The utility of the future will be a hyper-connected ecosystem that easily shares data across devices to break down silos and automate operational decision making. Unfortunately, we are still a long way from this future. While utilities do a nice job of collecting data, it is not easily shared between devices. As utilities modernized over the past decade they built many proprietary systems and engaged with a handful of vendors, which ensured that their IT and OT systems don’t speak to one another. True automation will require a multitude of software platforms, telecommunications networks, and hardware to integrate. How do utilities work towards interoperability?


1. Create a Distributed Automation Roadmap

 Currently, only 28% of utilities are moving forward with large-scale and well-integrated distributed automation (DA). Even that number is slightly on the high end because there are many stages in this process from the pilot all the way to fully deployed systems that communicate with each other. Therefore it is imperative that utilities create an automation roadmap that identifies the most crucial systems for modernization.

2. Prioritize Modernization

At its core, DA is very much about delivering greater reliability, system stability and safety in an economical fashion by automating distribution equipment. About 85% of respondents say reclosers are in their top three priorities for automation, followed by voltage regulators (76%) and capacitor banks (57%).

There are a variety of applications expected from automating distribution equipment. Clearly at the top of the list is fault location, isolation, and service restoration (FLISR). Automating FLISR will improve the Customer Average Interruption Duration Index, a key benchmark for regulators.


3. Connect Key Systems

Utilities have made the most progress in digitalizing their SCADA, Outage Management, and metering systems, but most still have a long way to go to complete their AMI deployment, which will serve as a lynchpin in understanding the real-time demand on the grid. Furthermore, a truly digital GIS platform will allow utilities to visually understand where every asset is on the grid and how it is performing. As the grid becomes increasingly distributed, the harmonious integration of these crucial systems will allow a utility to maintain system reliability and operate efficiently.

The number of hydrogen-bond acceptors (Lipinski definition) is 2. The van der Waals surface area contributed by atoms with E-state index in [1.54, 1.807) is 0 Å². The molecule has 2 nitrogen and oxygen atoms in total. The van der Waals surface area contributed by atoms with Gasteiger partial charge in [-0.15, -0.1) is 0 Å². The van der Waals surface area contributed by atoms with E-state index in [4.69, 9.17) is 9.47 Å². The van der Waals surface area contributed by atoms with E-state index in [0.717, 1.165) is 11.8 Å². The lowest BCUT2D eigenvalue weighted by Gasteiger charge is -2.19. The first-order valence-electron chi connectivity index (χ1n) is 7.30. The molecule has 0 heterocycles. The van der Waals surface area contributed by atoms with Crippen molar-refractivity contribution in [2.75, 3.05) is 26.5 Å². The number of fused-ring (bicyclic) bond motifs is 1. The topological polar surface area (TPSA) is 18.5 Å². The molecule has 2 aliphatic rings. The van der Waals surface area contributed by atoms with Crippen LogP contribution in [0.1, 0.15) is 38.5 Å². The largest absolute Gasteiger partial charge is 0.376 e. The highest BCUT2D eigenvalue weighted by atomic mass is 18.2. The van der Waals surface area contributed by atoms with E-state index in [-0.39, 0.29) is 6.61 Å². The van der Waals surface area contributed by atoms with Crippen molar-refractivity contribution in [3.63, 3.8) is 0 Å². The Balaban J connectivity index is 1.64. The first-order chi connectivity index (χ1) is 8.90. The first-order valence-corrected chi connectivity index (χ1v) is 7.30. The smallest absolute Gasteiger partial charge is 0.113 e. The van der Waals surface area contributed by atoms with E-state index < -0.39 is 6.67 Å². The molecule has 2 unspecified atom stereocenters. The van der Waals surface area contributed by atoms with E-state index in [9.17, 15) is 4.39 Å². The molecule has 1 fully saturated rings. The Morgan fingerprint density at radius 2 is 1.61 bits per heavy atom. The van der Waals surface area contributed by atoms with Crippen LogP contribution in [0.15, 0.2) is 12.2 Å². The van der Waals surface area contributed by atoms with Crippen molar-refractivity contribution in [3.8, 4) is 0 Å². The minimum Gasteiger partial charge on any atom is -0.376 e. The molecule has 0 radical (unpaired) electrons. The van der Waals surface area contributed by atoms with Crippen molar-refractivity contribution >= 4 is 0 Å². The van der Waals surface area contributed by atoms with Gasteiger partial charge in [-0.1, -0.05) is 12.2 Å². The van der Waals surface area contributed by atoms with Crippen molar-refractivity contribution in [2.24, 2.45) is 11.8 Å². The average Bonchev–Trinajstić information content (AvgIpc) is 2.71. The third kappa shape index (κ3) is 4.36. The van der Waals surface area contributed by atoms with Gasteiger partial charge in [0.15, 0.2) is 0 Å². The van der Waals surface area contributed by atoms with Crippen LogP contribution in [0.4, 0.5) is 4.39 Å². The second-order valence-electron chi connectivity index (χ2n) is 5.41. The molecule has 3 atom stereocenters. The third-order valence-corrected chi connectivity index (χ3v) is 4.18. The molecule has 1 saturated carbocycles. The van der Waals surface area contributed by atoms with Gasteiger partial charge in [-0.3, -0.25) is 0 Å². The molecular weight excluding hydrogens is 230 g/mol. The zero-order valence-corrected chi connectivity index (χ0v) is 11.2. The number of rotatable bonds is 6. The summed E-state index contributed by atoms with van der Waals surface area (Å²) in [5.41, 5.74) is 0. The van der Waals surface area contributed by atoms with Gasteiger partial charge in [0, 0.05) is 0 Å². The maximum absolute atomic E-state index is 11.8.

4. Create Platform for Connection  

IT departments at utilities are already managing many software systems and that number is not likely going to shrink, due to the increasing proliferation of digital solutions. Without a strategic approach, integrating all the different platforms to build fully operational DA can cause an IT nightmare. To effectively integrate these new initiatives, utilities must create a DA platform that is comprised of a variety of distinct systems. Communication networks and software connecting these key assets is essential.  The proper IT infrastructure can integrate AMI, OMS, SCADA, GIS, and other systems crucial to a modern utility.

Advancing the integration of applications and systems improves interoperability for utilities which allows them to leverage the variety of applications that play a role in Distribution Automation through a cohesive strategy as opposed to a piecemeal approach.

Zpryme recently surveyed 160 primarily North American utilities to understand today’s strategies for DA and future visions of a distribution automation ecosystem. Download our free infographic for more information on how utilities are working to create an interoperable distributed automation platform.

Infographic: A Vision for an Integrated DA Ecosystem